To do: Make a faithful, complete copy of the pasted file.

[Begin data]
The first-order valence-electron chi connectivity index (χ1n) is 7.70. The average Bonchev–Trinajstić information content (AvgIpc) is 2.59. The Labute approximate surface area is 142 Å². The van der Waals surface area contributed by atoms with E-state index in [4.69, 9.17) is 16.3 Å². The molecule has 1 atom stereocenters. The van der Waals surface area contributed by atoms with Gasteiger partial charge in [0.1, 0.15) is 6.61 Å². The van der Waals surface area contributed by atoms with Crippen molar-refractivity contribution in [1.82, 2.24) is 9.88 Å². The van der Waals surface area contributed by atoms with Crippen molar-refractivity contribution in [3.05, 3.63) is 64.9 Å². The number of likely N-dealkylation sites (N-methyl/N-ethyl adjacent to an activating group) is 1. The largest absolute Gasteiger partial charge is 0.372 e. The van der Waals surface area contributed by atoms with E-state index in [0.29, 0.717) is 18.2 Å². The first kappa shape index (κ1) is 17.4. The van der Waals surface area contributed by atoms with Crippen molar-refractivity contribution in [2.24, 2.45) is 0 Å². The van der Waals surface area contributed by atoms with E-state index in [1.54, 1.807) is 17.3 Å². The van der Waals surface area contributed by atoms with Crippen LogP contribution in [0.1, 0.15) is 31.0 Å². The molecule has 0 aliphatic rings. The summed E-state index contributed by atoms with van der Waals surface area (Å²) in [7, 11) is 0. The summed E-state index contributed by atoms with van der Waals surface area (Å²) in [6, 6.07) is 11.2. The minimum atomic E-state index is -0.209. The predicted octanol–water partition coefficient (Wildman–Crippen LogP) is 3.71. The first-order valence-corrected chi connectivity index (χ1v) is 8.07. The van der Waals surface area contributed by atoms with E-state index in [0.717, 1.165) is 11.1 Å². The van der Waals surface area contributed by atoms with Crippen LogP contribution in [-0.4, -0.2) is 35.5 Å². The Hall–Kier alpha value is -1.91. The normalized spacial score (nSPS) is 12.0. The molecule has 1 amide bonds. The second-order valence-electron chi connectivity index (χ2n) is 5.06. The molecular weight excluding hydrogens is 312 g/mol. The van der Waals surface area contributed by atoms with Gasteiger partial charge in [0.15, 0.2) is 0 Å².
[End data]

The first-order valence-electron chi connectivity index (χ1n) is 7.70. The average Bonchev–Trinajstić information content (AvgIpc) is 2.59. The Labute approximate surface area is 142 Å². The van der Waals surface area contributed by atoms with E-state index in [4.69, 9.17) is 16.3 Å². The molecule has 1 atom stereocenters. The van der Waals surface area contributed by atoms with Gasteiger partial charge in [0.1, 0.15) is 6.61 Å². The van der Waals surface area contributed by atoms with Crippen molar-refractivity contribution in [1.82, 2.24) is 9.88 Å². The van der Waals surface area contributed by atoms with Crippen molar-refractivity contribution in [3.05, 3.63) is 64.9 Å². The number of likely N-dealkylation sites (N-methyl/N-ethyl adjacent to an activating group) is 1. The largest absolute Gasteiger partial charge is 0.372 e. The van der Waals surface area contributed by atoms with E-state index in [0.29, 0.717) is 18.2 Å². The first kappa shape index (κ1) is 17.4. The van der Waals surface area contributed by atoms with Crippen molar-refractivity contribution in [2.24, 2.45) is 0 Å². The van der Waals surface area contributed by atoms with E-state index in [1.54, 1.807) is 17.3 Å². The van der Waals surface area contributed by atoms with Crippen LogP contribution in [0.1, 0.15) is 31.0 Å². The molecule has 0 aliphatic rings. The summed E-state index contributed by atoms with van der Waals surface area (Å²) in [7, 11) is 0. The summed E-state index contributed by atoms with van der Waals surface area (Å²) in [6, 6.07) is 11.2. The minimum atomic E-state index is -0.209. The predicted octanol–water partition coefficient (Wildman–Crippen LogP) is 3.71. The first-order valence-corrected chi connectivity index (χ1v) is 8.07. The van der Waals surface area contributed by atoms with E-state index in [0.717, 1.165) is 11.1 Å². The van der Waals surface area contributed by atoms with Crippen LogP contribution in [-0.4, -0.2) is 35.5 Å². The Hall–Kier alpha value is -1.91. The normalized spacial score (nSPS) is 12.0. The molecule has 1 amide bonds. The second-order valence-electron chi connectivity index (χ2n) is 5.06. The molecular weight excluding hydrogens is 312 g/mol. The van der Waals surface area contributed by atoms with Gasteiger partial charge in [0.15, 0.2) is 0 Å².